New baby orangutan arrives in Ketapang
A female baby orangutan is the latest arrival at IAR's emergency rescue centre in Ketapang. She was brought in by members of the forestry department who told IAR's team that local people from Desa Matan Jaja, a village in Dusun Pihik, had just given the orangutan to Pt Cipta Usana Sejati, a palm oil company.
The area of PT CUS state and the surroundings which contain a large population of orangutans have been vastly deforested for conversion into palm monoculture. This has had a huge impact on the orangutan population in the area and it is a wonder that more baby orangutans haven't been found there. The official version the villagers gave was that the baby had fallen from a tree they were cutting down. They also said the mother had abandoned the baby and run away when the tree fell. However the little orangutan looked as though she had been away from the forest for quite a while: her skin was soft - very different from the hard dark skin orangutans usually have when they come from the forest. Even after some weeks this skin starts to peel and fall off, leaving soft skin underneath. Moreover, it is well known that the mothers don't abandon their infants, even if they have to die to protect them. Therefore, it is most likely that the real story was quite different.
The orangutan has been named Rahayu, which means "safe" in Javanese , the local language from Java. She already has all the teeth that an orangutan of more than one year old would usually have. However her weight is just 4.3 kilograms and she is very small. Rahayu was in very poor condition when she arrived. She was dehydrated, with a high fever and seemed to be blind as she had no blink reflex and did not follow food with her eyes. Unfortunately the blood test has shown positive for Plasmodium falciparum or knowlesi, both very severe malaria species which can be fatal. The vets Anita and Jenny, who are caring for her round the clock, have also noted that she presents nistagmus (rapid and uncontrollable movement of the eyes) and has neurological fits. These symptoms correspond to cerebral malaria which, as the name says, is a form of malaria that affects the brain and so causes neurological symptoms. This is a serious disease and the life of this poor baby really hangs in the balance.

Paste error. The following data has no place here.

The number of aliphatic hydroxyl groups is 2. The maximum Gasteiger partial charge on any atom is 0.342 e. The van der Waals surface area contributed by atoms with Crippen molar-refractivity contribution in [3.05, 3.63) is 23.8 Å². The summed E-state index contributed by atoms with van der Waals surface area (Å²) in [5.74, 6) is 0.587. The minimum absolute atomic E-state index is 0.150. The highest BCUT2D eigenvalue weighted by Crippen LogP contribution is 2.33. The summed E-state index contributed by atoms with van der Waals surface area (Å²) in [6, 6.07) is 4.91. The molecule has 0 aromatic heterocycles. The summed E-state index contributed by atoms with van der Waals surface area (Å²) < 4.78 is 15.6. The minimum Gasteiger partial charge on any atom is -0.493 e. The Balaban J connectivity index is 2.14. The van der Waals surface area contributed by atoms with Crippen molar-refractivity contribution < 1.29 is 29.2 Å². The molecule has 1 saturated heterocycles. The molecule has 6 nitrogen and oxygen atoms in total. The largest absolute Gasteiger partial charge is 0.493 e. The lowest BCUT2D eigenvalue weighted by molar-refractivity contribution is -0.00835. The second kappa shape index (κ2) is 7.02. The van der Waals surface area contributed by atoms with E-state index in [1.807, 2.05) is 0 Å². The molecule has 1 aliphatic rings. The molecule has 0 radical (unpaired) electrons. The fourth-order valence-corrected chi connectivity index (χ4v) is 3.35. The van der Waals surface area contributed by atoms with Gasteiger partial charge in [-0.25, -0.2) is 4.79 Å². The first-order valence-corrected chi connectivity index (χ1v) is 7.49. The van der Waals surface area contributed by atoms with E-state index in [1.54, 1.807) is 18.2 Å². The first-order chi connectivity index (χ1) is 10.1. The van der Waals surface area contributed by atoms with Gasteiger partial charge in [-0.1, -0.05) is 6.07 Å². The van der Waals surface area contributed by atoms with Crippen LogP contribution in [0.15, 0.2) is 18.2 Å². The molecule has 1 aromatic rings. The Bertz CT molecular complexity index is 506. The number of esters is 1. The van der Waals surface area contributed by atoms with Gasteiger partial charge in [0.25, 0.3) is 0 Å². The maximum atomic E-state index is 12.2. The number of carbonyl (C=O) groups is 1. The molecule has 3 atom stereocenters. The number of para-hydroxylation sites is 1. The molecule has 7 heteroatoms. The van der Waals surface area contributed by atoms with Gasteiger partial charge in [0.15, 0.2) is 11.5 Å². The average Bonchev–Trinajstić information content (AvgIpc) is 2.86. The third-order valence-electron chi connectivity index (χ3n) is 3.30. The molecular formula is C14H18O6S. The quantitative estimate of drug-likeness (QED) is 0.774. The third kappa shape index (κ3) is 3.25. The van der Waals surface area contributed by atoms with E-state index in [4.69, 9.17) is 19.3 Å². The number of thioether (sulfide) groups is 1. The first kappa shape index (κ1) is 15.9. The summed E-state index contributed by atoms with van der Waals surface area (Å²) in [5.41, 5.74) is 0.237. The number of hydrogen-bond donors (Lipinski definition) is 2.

For the treatment of the disease the vets urgently needed some Artemisin derivative medicines like Artesunate or Artemether, neither of which is available in any hospital or pharmacy in Ketapang. IAR's team quickly called Nyaru Menteng, a centre run by the Borneo Orangutan Survival foundation. They had a stock of Artemether and were happy to help this orangutan. However, sending the medicine from Palangkaraya to Ketapang was likely to take several days. The second option was to ask Dr Kinari from Health and Harmony, who has a clinic in Sukadana, for some of these medicines. She was kind enough to want to help and so that same day the team went to Sukadana, two hours from Ketapang, to pick up the medicine.
After the new medicine was given to Rahayu, she improved noticeably. She seemed more hydrated once she was getting intravenous fluids and became more active. She started to eat well and showed that she has a good appetite. She also started drinking a lot and urinating well. However, it is still too early to guarantee that she will be ok – or even to know whether she will survive. The vets and keepers will continue to do the best they can for her so that she has every chance of a better future.